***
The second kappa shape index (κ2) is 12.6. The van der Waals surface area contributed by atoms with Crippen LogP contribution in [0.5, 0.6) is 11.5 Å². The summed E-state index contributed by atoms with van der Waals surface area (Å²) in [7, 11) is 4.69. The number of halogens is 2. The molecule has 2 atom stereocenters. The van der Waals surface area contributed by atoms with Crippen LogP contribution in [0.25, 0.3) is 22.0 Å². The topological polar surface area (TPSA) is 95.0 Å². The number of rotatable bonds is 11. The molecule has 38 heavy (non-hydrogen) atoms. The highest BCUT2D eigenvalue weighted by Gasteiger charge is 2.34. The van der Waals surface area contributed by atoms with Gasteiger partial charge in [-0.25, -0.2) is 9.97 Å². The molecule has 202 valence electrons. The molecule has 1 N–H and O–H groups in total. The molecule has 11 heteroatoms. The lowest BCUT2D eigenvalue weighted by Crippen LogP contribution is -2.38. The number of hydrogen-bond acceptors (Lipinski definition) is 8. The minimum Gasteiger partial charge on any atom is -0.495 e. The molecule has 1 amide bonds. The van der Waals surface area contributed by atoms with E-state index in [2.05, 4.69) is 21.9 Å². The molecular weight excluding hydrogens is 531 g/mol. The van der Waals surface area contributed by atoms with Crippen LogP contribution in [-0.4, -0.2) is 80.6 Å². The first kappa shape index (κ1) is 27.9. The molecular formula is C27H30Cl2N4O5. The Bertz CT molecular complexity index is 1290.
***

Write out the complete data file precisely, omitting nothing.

The second kappa shape index (κ2) is 12.6. The van der Waals surface area contributed by atoms with Crippen LogP contribution in [0.5, 0.6) is 11.5 Å². The summed E-state index contributed by atoms with van der Waals surface area (Å²) in [7, 11) is 4.69. The number of halogens is 2. The molecule has 2 atom stereocenters. The van der Waals surface area contributed by atoms with Crippen LogP contribution in [0.25, 0.3) is 22.0 Å². The topological polar surface area (TPSA) is 95.0 Å². The number of rotatable bonds is 11. The molecule has 38 heavy (non-hydrogen) atoms. The highest BCUT2D eigenvalue weighted by Gasteiger charge is 2.34. The van der Waals surface area contributed by atoms with Gasteiger partial charge in [-0.25, -0.2) is 9.97 Å². The molecule has 202 valence electrons. The molecule has 1 N–H and O–H groups in total. The molecule has 11 heteroatoms. The lowest BCUT2D eigenvalue weighted by Crippen LogP contribution is -2.38. The number of hydrogen-bond acceptors (Lipinski definition) is 8. The minimum Gasteiger partial charge on any atom is -0.495 e. The molecule has 1 amide bonds. The van der Waals surface area contributed by atoms with E-state index in [2.05, 4.69) is 21.9 Å². The molecular weight excluding hydrogens is 531 g/mol. The van der Waals surface area contributed by atoms with Crippen LogP contribution in [-0.4, -0.2) is 80.6 Å². The first kappa shape index (κ1) is 27.9. The molecular formula is C27H30Cl2N4O5. The Bertz CT molecular complexity index is 1290.